Once again, we’re back at it with the so-called “religious freedom” bills. This time, it’s Oregon.


Once again, we’re back at it with the so-called “religious freedom” bills. An Oregon group called the Friends of Religious Freedom (affiliated with the Oregon Family Council) are working to get a petition signed that would allow business owners to refuse service to same-sex couples. We’ve recently seen very similar bills in Kansas, Tennessee and Arizona be seriously considered—only to be vetoed or dropped because officials determined that the negative effects would be severe.

The group is trying to get IP52 (the “Protect Religious Freedom Initiative”) on the ballot for November. A spokesperson for the group previously expressed concern about government hostility towards the freedom of religion. “We are deeply concerned that even Oregon elected officials are becoming hostile towards religious freedom,” the spokesperson said. Shawn Lindsay, a lawyer working with the group, issued a statement about the initiative.

“The Protect Religious Freedom Initiative will protect Oregonians from government penalties or civil actions for choosing non-participation in same-sex ceremonies that violate their conscience or religious beliefs. This initiative is different from Arizona’s legislation,” Lindsay stated. “Our initiative will protect an individual from being coerced to participate in a same-sex ceremony in violation of their conscience for fear of retribution; it does not seek an ‘exemption’ from providing service to individuals.”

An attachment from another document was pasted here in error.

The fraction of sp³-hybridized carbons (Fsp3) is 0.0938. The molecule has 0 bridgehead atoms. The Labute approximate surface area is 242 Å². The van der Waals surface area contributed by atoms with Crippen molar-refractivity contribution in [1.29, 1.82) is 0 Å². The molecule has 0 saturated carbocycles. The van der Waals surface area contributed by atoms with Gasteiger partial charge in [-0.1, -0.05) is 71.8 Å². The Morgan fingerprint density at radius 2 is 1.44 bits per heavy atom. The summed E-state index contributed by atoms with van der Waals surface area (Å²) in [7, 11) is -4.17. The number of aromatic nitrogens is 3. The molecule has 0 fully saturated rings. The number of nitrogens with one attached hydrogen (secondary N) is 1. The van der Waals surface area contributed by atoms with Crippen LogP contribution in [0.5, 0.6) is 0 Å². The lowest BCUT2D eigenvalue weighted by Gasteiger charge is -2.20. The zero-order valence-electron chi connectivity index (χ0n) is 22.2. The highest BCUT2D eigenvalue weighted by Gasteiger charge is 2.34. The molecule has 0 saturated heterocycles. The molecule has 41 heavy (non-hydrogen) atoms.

However, other people don’t buy the rationale behind the initiative. Mike Marshall, campaign manager for Oregon United for Marriage, believes that the bill provides an easy way out to legalize discrimination. “That’s not what this law is,” he stated. “This is about allowing corporations and businesses to discriminate against gay and lesbian couples on their wedding day.”

Earlier this year, it was determined that an Oregon bakery who refused service to a lesbian couple—because of their religious beliefs—had violated their civil rights. IP52, if added to the ballot and passed, would protect business owners like this.


Photo: Wikipedia